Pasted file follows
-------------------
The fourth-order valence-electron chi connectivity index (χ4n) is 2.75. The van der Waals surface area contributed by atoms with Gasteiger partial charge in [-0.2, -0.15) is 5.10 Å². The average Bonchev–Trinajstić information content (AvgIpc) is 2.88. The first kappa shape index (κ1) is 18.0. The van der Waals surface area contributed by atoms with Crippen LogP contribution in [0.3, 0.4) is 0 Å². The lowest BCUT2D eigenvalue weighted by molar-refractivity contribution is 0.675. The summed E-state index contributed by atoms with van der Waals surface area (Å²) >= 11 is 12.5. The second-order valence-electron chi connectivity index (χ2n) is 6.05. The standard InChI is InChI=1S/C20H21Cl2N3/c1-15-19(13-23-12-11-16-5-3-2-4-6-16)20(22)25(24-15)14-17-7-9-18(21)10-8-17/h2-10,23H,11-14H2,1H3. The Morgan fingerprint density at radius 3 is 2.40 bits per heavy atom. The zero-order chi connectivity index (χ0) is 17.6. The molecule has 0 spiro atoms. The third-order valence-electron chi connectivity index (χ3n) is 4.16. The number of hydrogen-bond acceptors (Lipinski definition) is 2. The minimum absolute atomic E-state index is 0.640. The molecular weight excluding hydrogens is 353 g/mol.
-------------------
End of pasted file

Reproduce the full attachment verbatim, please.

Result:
The fourth-order valence-electron chi connectivity index (χ4n) is 2.75. The van der Waals surface area contributed by atoms with Gasteiger partial charge in [-0.2, -0.15) is 5.10 Å². The average Bonchev–Trinajstić information content (AvgIpc) is 2.88. The first kappa shape index (κ1) is 18.0. The van der Waals surface area contributed by atoms with Crippen LogP contribution in [0.3, 0.4) is 0 Å². The lowest BCUT2D eigenvalue weighted by molar-refractivity contribution is 0.675. The summed E-state index contributed by atoms with van der Waals surface area (Å²) >= 11 is 12.5. The second-order valence-electron chi connectivity index (χ2n) is 6.05. The standard InChI is InChI=1S/C20H21Cl2N3/c1-15-19(13-23-12-11-16-5-3-2-4-6-16)20(22)25(24-15)14-17-7-9-18(21)10-8-17/h2-10,23H,11-14H2,1H3. The Morgan fingerprint density at radius 3 is 2.40 bits per heavy atom. The zero-order chi connectivity index (χ0) is 17.6. The molecule has 0 spiro atoms. The third-order valence-electron chi connectivity index (χ3n) is 4.16. The number of hydrogen-bond acceptors (Lipinski definition) is 2. The minimum absolute atomic E-state index is 0.640. The molecular weight excluding hydrogens is 353 g/mol.